How to Support Your Loved One Through Hearing Loss

Going through hearing loss is a huge and emotional life change, and, understandably, you may have concerns for your loved one. Of course, there are physical difficulties, but mental health can also be significantly impacted.

To help them through and keep your relationship in check, it’s important that you know how to offer the proper assistance. This won’t just make communication more manageable but will allow them to embrace the changes.

In this article, we are going to offer some advice on how you can support your loved one through hearing loss.

Are you interested in learning more? Then keep on reading.

Attend appointments.

Attending audiologist appointments can be difficult for your loved ones as they enter their senior years. Therefore, it can be beneficial to go with them, especially if you know they will be receiving news regarding their diagnosis.

Having moral support while getting any check-ups or even helping to select their hearing aids really does help. Just think of how you would feel if the situation was reversed and how nice it is to have an extra hand.

Educate yourself and raise awareness.

There are a lot of different causes and reasons for hearing loss. Before you can fully support your loved one, you need to educate yourself and raise awareness.

Research online, speak to others, and see what support groups are out there. The more you learn, the more you will fully understand what they are experiencing. Consider it as “walking in their shoes.”

Be enthusiastic.

As we have previously mentioned, hearing loss can take a toll on your loved one’s mental health and wellbeing. While it can be challenging, see things in a positive light rather than a negative one.

You might focus on the new technology that can assist them or explain how it will improve your communication on a more personal level. You also want to stay away from using terms that will make them feel isolated or different.

Choose quiet environments.

If you plan to meet your loved one in a public setting, pay special attention to the location. Loud environments such as trendy cafés and shopping centers can be overwhelming, and you’ll have trouble speaking over the noise.

Look for hidden gems with open and private areas. In some cases, it may also be better to sit outside. However, this does depend on the spot and, of course, the weather conditions.

Change your communication habits.

One of the most critical steps to take when supporting a loved one through hearing loss is to change how you communicate. This doesn’t mean you have to learn sign language or write everything down, but simply be careful when you are talking.

For instance, you may want to try getting their attention by saying their name beforehand. You also want to get out of the habit of speaking from another room. It can take some getting used to, but it will soon become the new norm.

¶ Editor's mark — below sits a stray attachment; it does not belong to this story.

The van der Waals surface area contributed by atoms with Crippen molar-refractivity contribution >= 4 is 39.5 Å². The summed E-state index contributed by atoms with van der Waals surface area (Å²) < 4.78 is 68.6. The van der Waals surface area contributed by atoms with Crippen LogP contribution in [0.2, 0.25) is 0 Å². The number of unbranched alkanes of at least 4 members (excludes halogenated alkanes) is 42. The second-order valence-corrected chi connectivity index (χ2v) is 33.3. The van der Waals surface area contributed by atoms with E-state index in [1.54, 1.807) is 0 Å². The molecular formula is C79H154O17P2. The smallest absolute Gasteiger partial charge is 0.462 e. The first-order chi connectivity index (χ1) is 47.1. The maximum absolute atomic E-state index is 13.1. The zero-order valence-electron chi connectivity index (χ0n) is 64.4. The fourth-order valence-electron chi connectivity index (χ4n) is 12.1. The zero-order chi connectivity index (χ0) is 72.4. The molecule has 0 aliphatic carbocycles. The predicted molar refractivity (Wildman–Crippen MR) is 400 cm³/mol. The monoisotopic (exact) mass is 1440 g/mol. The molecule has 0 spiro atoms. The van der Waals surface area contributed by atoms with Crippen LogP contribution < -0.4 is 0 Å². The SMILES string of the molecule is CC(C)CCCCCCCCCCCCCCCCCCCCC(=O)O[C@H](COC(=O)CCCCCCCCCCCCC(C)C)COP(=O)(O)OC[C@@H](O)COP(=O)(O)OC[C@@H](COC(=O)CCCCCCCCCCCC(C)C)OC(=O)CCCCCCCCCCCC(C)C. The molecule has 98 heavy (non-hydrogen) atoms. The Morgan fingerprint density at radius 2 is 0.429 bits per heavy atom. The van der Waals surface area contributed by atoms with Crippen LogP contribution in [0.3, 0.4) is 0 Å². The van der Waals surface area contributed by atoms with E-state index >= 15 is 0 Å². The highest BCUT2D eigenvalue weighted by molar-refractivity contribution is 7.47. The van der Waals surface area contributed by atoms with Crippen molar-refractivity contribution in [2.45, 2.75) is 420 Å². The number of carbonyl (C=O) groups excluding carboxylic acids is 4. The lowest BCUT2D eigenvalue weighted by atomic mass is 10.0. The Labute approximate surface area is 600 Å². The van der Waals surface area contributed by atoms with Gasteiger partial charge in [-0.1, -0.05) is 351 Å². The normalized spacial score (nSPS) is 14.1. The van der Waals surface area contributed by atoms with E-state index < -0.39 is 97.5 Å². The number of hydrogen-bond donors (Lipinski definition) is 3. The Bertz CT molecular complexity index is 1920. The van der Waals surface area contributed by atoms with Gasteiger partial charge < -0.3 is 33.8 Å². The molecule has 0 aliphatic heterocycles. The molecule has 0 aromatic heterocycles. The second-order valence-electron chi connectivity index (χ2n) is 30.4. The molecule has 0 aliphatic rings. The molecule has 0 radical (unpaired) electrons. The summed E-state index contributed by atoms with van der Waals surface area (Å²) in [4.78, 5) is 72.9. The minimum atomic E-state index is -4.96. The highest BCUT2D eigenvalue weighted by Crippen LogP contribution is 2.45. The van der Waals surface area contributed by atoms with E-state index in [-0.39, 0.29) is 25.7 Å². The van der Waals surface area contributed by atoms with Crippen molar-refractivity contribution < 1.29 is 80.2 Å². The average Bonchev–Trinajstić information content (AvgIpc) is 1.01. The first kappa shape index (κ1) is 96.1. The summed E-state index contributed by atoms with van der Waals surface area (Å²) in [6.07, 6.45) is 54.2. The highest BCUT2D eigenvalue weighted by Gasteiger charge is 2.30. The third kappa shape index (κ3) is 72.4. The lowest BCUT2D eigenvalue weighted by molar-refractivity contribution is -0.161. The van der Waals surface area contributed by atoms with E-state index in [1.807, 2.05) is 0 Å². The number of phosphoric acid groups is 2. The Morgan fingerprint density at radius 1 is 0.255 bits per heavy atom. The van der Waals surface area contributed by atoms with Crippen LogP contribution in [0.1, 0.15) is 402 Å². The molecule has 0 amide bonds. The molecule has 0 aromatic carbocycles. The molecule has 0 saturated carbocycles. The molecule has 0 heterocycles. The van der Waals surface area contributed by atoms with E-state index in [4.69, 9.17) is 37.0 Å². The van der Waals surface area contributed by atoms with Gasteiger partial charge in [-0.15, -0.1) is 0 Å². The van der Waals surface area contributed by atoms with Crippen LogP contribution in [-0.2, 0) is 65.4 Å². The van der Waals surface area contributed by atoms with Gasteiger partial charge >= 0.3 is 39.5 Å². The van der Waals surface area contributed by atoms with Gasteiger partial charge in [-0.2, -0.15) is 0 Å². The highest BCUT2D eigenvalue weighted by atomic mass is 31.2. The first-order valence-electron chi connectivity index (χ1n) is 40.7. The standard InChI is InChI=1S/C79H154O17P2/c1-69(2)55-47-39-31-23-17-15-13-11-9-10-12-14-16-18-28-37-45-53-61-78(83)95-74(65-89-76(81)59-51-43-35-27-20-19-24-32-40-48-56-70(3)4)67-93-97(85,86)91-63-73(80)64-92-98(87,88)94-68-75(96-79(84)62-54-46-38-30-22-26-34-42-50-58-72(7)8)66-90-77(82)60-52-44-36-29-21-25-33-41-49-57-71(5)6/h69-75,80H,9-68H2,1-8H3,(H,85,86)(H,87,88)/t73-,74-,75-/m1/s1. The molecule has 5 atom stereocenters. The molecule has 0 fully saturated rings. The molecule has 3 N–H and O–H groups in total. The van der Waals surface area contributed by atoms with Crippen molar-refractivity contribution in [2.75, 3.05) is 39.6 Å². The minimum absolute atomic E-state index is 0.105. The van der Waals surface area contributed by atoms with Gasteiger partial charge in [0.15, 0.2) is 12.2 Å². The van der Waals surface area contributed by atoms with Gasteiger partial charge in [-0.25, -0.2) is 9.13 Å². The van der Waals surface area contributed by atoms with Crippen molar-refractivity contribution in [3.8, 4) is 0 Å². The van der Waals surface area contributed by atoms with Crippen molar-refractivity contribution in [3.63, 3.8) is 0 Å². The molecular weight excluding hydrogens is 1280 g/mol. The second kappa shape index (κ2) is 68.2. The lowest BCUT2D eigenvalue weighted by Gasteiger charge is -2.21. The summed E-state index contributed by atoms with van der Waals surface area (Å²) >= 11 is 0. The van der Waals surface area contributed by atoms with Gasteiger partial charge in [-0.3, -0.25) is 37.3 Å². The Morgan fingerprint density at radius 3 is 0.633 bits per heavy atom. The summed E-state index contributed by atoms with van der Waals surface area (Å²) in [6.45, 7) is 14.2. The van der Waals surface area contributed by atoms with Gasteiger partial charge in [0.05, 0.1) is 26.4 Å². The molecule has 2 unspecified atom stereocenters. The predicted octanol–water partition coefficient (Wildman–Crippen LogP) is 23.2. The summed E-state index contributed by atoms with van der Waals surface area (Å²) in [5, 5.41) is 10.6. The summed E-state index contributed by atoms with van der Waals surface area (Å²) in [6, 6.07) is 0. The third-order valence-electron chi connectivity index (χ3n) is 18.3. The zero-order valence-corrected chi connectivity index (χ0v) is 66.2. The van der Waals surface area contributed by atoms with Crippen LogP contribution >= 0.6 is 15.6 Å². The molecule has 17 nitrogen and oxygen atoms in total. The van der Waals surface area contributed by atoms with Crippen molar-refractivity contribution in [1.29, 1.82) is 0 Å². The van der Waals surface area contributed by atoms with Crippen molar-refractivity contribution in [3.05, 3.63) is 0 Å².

A few other tips to keep in mind include:

  • Face them directly (avoid talking behind their back).
  • Rephrase if they don’t understand.
  • Use facial expressions and gestures.
  • Move to a different environment if necessary.

Avoid neglecting them in the conversation.

On occasions when you’re in a large group, you should remember to make sure that they aren’t excluded from the conversation. For example, if everybody is chatting and laughing, inform them of what’s going on.

It might also be wise to remind others in private to be careful about how they communicate or what they say. This ensures that everybody can participate and your loved one can socialize without fear of being left out.

Speak clearly and slowly. 

When speaking to someone with a hearing problem, your first instinct may be to yell. However, this is far from what you should be doing and can cause unnecessary anxiety for both people involved.

Rather than shouting, speak clearly and slowly, paying attention to how you annunciate your words. Of course, there may be times when you have to raise your voice, but you don’t need to wear your vocal cords out.

Don’t get frustrated.

It’s typical to feel frustrated when you’re consistently repeating yourself or feeling like your loved one isn’t listening. But as difficult as it may be, you have to remember it’s not their fault. It’s not as if they choose to have this happen to them.

Try your best not to get irritated and take a breath instead of showing your frustration. Again, picture yourself in their shoes and how you would feel if people were constantly annoyed at something you can’t control.

Be patient.

Speaking of frustration, it pays to be patient too. It might take them longer to register and answer your questions, and you don’t want them to feel like you are rushing the conversation.

Instead, schedule extra time if you plan to meet up or avoid calling unless you know that you can talk. Yes, this can be challenging, but all it takes is a little bit of thinking ahead.

Spend time together.

Finally, and probably one of the most critical tips to follow is to remember to spend time together. They may already be feeling anti-social following their hearing loss, and you don’t want them to feel even more isolated.

Schedule a visit every week or consider having a phone/video call if you’re long-distance. The little things make a big difference at the end of the day. Who knows, it might just be beneficial for your wellbeing too.

A few activities that you may like to try include:

  • A visit to a local museum or gallery.
  • Attending a small art class.
  • Going to the park.
  • Yoga, dancing, or swimming.
  • Charades.

Final words.

While watching your loved one go through hearing loss can be a challenging and emotional time for everyone, it is possible to offer your support. By following the above, you can ensure they get the help they need to feel comfortable again.

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